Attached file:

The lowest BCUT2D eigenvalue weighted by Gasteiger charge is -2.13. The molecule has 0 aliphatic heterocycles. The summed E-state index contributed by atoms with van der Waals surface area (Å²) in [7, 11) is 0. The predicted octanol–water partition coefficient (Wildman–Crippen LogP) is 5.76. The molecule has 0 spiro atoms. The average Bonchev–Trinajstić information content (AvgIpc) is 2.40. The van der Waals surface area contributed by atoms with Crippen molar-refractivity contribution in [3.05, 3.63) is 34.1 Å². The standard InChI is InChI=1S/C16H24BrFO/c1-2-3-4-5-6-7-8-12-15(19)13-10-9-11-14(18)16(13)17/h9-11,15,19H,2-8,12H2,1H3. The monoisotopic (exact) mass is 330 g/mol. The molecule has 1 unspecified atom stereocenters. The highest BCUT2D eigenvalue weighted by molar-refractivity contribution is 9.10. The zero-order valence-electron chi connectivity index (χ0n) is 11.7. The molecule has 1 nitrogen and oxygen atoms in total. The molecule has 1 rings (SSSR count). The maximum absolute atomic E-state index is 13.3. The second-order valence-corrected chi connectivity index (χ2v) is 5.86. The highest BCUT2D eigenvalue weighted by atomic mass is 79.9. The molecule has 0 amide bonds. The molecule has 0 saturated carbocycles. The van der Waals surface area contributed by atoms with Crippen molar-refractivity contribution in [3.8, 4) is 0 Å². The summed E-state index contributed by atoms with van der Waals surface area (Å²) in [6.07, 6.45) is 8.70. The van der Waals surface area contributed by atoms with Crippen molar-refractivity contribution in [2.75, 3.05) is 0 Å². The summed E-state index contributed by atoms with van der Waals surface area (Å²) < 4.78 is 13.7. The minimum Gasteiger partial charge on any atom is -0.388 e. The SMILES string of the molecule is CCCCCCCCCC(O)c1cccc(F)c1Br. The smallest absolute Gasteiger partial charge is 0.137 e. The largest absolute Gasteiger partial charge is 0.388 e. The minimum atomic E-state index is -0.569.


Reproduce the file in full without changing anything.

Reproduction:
The lowest BCUT2D eigenvalue weighted by Gasteiger charge is -2.13. The molecule has 0 aliphatic heterocycles. The summed E-state index contributed by atoms with van der Waals surface area (Å²) in [7, 11) is 0. The predicted octanol–water partition coefficient (Wildman–Crippen LogP) is 5.76. The molecule has 0 spiro atoms. The average Bonchev–Trinajstić information content (AvgIpc) is 2.40. The van der Waals surface area contributed by atoms with Crippen molar-refractivity contribution in [3.05, 3.63) is 34.1 Å². The standard InChI is InChI=1S/C16H24BrFO/c1-2-3-4-5-6-7-8-12-15(19)13-10-9-11-14(18)16(13)17/h9-11,15,19H,2-8,12H2,1H3. The monoisotopic (exact) mass is 330 g/mol. The molecule has 1 unspecified atom stereocenters. The highest BCUT2D eigenvalue weighted by molar-refractivity contribution is 9.10. The zero-order valence-electron chi connectivity index (χ0n) is 11.7. The molecule has 1 nitrogen and oxygen atoms in total. The molecule has 1 rings (SSSR count). The maximum absolute atomic E-state index is 13.3. The second-order valence-corrected chi connectivity index (χ2v) is 5.86. The highest BCUT2D eigenvalue weighted by atomic mass is 79.9. The molecule has 0 amide bonds. The molecule has 0 saturated carbocycles. The van der Waals surface area contributed by atoms with Crippen molar-refractivity contribution in [3.8, 4) is 0 Å². The summed E-state index contributed by atoms with van der Waals surface area (Å²) in [6.07, 6.45) is 8.70. The van der Waals surface area contributed by atoms with Crippen molar-refractivity contribution in [2.75, 3.05) is 0 Å². The summed E-state index contributed by atoms with van der Waals surface area (Å²) < 4.78 is 13.7. The minimum Gasteiger partial charge on any atom is -0.388 e. The SMILES string of the molecule is CCCCCCCCCC(O)c1cccc(F)c1Br. The smallest absolute Gasteiger partial charge is 0.137 e. The largest absolute Gasteiger partial charge is 0.388 e. The minimum atomic E-state index is -0.569.